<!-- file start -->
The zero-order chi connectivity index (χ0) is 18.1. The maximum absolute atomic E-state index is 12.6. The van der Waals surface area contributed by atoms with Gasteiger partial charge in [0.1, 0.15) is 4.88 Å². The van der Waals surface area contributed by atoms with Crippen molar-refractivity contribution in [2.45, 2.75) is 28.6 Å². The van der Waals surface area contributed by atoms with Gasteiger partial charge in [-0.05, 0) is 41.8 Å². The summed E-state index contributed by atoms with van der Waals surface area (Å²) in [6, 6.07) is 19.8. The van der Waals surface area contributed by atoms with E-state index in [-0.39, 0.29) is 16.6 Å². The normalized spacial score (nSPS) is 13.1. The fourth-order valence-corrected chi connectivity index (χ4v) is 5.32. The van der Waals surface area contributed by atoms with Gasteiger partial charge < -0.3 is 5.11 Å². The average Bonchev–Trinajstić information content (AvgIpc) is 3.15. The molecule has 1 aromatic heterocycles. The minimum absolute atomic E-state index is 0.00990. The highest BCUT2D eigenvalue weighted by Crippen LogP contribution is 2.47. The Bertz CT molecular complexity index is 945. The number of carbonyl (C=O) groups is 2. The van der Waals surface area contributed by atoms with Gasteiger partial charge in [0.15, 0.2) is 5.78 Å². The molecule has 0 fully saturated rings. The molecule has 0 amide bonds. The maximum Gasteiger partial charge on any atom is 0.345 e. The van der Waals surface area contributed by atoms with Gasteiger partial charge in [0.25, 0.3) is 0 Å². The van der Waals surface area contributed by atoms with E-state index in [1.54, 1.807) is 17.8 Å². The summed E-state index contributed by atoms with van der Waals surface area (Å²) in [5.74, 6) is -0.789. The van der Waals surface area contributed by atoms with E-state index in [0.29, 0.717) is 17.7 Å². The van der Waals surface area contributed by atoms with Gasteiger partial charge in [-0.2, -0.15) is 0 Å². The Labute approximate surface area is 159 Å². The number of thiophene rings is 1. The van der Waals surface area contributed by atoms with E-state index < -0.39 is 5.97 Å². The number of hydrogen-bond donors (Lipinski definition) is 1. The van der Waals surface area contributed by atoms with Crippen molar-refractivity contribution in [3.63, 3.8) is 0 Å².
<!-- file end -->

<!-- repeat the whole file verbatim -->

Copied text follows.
The zero-order chi connectivity index (χ0) is 18.1. The maximum absolute atomic E-state index is 12.6. The van der Waals surface area contributed by atoms with Gasteiger partial charge in [0.1, 0.15) is 4.88 Å². The van der Waals surface area contributed by atoms with Crippen molar-refractivity contribution in [2.45, 2.75) is 28.6 Å². The van der Waals surface area contributed by atoms with Gasteiger partial charge in [-0.05, 0) is 41.8 Å². The summed E-state index contributed by atoms with van der Waals surface area (Å²) in [6, 6.07) is 19.8. The van der Waals surface area contributed by atoms with E-state index in [-0.39, 0.29) is 16.6 Å². The normalized spacial score (nSPS) is 13.1. The fourth-order valence-corrected chi connectivity index (χ4v) is 5.32. The van der Waals surface area contributed by atoms with Gasteiger partial charge < -0.3 is 5.11 Å². The average Bonchev–Trinajstić information content (AvgIpc) is 3.15. The molecule has 1 aromatic heterocycles. The minimum absolute atomic E-state index is 0.00990. The highest BCUT2D eigenvalue weighted by Crippen LogP contribution is 2.47. The Bertz CT molecular complexity index is 945. The number of carbonyl (C=O) groups is 2. The van der Waals surface area contributed by atoms with Gasteiger partial charge in [0.15, 0.2) is 5.78 Å². The molecule has 0 fully saturated rings. The molecule has 0 amide bonds. The maximum Gasteiger partial charge on any atom is 0.345 e. The van der Waals surface area contributed by atoms with Gasteiger partial charge in [0.25, 0.3) is 0 Å². The van der Waals surface area contributed by atoms with E-state index in [1.54, 1.807) is 17.8 Å². The summed E-state index contributed by atoms with van der Waals surface area (Å²) in [5.74, 6) is -0.789. The van der Waals surface area contributed by atoms with E-state index in [0.29, 0.717) is 17.7 Å². The van der Waals surface area contributed by atoms with Gasteiger partial charge in [-0.2, -0.15) is 0 Å². The Labute approximate surface area is 159 Å². The number of thiophene rings is 1. The van der Waals surface area contributed by atoms with E-state index < -0.39 is 5.97 Å². The number of hydrogen-bond donors (Lipinski definition) is 1. The van der Waals surface area contributed by atoms with Crippen molar-refractivity contribution in [3.63, 3.8) is 0 Å².